U.S. light-vehicle sales dropped 1.1% in February after sales of SUVs and trucks couldn't offset the drop in passenger-car demand. Despite the small year-over-year decline, the industry's seasonally adjusted annual sales rate (SAAR) remained strong at 17.57 million, which was essentially in line with analysts' forecasts and last year's record pace. One Detroit automaker posted a solid February while two others struggled in different ways. Here are highlights from all three: Ford (NYSE:F)General Motors (NYSE:GM), and Fiat Chrysler (NYSE:FCAU).


Ford: 208,440 units, 4% decline 

During a historically weaker month, Ford's sales dropped 4% and checked in roughly a couple of hundred units below Edmunds' forecast. Ford's retail sales tumbled 3% while fleet sales fell 5%. Segmentwise, Ford-brand car sales plunged 26% driven by unusually weak Fusion sales, which dropped 35%, and Focus sales, which decreased 32%.

Detroit skyline at night

Detroit skyline. Image source: Getty Images.

On the flip side, Ford's SUVs was able to post a 6% gain and offset some of the automaker's overall sales weakness in February. The SUV sales gain was led by Ford Escape, which posted a 16% sales jump for a February record of 27,637 units. Not to be outdone, Ford's bread-and-butter product, the F-Series full-size truck, posted a sales increase of 9% to nearly 66,000 units.

F-Series monthly sales units in the U.S. since 2012.

Data source: Ford Motor Company.

Furthermore, thanks to strong consumer demand for premium trim versions of the Super Duty pickups and the all-new F-150 Raptor the F-Series' average transaction prices increased by a staggering $3,600 in February. That, in turn, helped drive Ford's overall average transaction prices by $1,900 per vehicle.

One thing for investors to watch going forward is Ford's fleet sales as a percentage of total sales. The company generated 35.4% of its total sales during February from fleet segments, which is much higher than General Motors' 20.5% and Fiat Chrysler Automobiles' 27%.

General Motors: 237,388 units, 4% increase

GM also posted a retail sales gain of 5%, which equated to a market share of 17.7%, a 70-basis-point improvement over the prior year. Looking at GM's four brands, Chevrolet and GMC led the charge with respective sales gains of 3.4% and 17.2%, while Buick and Cadillac posted respective declines of 9.4% and 8.6%. 

Two of GM's most important products, the Chevrolet Silverado and GMC Sierra, recorded an impressive February with sales gains of 17.1% and 15.9%, respectively. However, part of the driving force was a large jump in incentive spending by General Motors, according to J.D. Power data made available to The Motley Fool. The data shows the incentive spending for the Silverado and Sierra moved 56.2% and 82.3% higher year over year to $6,996 and $5,315 per unit, respectively. The F-Series, on the other hand, posted a 9.2% drop in year-over-year spending, down to $3,783 per unit.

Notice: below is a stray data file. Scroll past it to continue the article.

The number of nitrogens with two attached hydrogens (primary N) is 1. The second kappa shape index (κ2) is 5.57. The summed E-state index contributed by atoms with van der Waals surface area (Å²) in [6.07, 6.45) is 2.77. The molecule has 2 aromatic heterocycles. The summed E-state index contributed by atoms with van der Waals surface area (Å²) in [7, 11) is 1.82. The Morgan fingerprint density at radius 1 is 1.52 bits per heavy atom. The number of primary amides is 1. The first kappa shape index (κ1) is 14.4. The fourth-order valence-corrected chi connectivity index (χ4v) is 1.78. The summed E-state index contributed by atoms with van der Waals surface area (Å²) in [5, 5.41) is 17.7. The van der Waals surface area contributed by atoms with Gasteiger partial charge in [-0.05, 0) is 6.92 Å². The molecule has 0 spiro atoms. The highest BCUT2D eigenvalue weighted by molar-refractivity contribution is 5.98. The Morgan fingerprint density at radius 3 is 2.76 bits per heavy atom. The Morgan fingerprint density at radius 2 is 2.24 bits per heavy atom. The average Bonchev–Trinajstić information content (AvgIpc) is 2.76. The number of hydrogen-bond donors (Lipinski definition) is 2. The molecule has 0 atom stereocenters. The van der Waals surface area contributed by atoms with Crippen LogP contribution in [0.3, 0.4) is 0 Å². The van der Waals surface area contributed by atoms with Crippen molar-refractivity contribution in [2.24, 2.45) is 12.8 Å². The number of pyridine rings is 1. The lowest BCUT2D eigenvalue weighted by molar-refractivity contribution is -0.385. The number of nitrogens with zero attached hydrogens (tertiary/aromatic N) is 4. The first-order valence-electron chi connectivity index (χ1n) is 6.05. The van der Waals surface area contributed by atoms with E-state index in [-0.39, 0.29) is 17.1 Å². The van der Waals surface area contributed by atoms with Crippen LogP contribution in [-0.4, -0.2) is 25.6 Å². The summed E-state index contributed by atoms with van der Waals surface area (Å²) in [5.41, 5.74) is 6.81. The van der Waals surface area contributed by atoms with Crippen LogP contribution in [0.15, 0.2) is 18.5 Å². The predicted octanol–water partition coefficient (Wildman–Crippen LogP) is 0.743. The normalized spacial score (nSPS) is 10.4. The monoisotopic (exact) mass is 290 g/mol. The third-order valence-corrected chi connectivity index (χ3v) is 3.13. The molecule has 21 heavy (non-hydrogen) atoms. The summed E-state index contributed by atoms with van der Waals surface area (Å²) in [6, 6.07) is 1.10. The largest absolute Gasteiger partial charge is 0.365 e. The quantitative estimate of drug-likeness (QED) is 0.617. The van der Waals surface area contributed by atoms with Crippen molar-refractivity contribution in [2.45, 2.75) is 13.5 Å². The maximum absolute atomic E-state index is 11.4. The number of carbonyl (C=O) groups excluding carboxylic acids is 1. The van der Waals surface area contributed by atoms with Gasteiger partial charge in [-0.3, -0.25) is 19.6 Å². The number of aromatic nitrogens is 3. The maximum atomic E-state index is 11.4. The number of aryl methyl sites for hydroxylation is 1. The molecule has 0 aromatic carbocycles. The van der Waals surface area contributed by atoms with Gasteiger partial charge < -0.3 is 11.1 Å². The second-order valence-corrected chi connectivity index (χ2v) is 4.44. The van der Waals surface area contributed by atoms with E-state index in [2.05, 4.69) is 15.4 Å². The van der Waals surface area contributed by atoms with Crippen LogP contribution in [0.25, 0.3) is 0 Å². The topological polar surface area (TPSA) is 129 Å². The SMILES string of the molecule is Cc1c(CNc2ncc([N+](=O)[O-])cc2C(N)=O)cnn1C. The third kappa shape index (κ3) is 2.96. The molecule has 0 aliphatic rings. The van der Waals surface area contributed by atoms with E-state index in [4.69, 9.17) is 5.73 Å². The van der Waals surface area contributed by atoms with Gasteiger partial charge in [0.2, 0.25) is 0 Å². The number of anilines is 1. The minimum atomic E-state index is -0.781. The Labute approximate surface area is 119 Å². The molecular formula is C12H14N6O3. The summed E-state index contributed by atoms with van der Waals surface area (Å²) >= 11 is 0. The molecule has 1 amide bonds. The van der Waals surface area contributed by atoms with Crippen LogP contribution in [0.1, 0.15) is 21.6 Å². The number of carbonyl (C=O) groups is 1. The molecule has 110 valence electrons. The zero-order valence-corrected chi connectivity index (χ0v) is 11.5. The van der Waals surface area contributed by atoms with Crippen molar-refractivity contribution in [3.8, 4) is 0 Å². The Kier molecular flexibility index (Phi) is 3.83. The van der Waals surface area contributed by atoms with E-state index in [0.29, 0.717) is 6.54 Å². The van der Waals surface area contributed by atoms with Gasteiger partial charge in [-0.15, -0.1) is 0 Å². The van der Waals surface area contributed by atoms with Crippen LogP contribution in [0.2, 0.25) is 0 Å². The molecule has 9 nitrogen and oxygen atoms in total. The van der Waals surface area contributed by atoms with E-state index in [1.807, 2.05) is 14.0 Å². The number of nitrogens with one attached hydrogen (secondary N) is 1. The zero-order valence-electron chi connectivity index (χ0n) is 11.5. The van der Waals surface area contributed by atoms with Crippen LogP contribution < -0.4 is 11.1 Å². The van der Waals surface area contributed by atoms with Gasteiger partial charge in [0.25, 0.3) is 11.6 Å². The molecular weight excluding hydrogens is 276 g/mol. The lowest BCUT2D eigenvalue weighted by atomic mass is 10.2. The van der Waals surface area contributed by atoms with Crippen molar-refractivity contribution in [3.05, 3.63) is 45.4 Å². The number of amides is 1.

While incentive spending is being ramped up, at least for now, at General Motors, its average transaction prices are increasing as well. GM's average transaction prices jumped $570 per unit to $34,900, a February record.

"Looking ahead, we will stay focused on strengthening our brands, growing retail sales and share, reducing daily rental deliveries and maintaining our operating discipline," said Kurt McNeil, U.S. vice president of sales operations, in a press release. "Our strong small business deliveries are a clear sign of growing confidence in the economy."

Fiat Chrysler Automobiles: 168,326 units, 10% decline

FCA posted a rougher-than-expected February with a 10% total sales slump compared to the prior year driven in large part to a decrease in fleet sales. FCA's fleet sales during February tumbled 26% while its retail sales were down a less drastic 3%. Despite the significant fall in total fleet sales last month, the segment still generated roughly 27% of the company's total sales.

Looking at FCA's brands, Jeep checked in with another disappointing month despite its top-selling product, the Grand Cherokee, recording an 11% sales gain to 18,925 units. The overall brand, however, posted a 15% dive, which was the brand's six consecutive month of year-over-year sales declines -- a recent trend after years of double-digit growth.

Jeep brand monthly sales in the U.S. since 2014.

Data source: Fiat Chrysler Automobiles.

Jeep wasn't FCA's only struggling brand last month as Chrysler and Dodge posted respective sales declines of 28% and 7%. A bright spot amid a weak month was the Ram brand, which posted a 4% sales gain driven by its Ram pickup's 5% sales increase.

The most concerning issue facing major automakers is the balancing act between supply and demand at a time when passenger-car demand has plunged and total new-vehicle sales are peaking. "Inventory is starting to swell, which is concerning considering that we're still months away from the peak summer selling season. Days to turn has reached its highest level since July of 2009, and new vehicle inventory was up 9 percent year-over-year in February," said Edmunds analyst Jessica Caldwell in a press release.

Going forward, investors of major automakers will need to keep an eye on inventory levels, incentive spending, and average transaction prices. Those who find the right balance without sacrificing market share will continue to post solid quarterly bottom-line results. On the bright side, industry analysts remain slightly optimistic about sales moving forward despite February's slight slowdown.

This article represents the opinion of the writer, who may disagree with the “official” recommendation position of a Motley Fool premium advisory service. We’re motley! Questioning an investing thesis -- even one of our own -- helps us all think critically about investing and make decisions that help us become smarter, happier, and richer.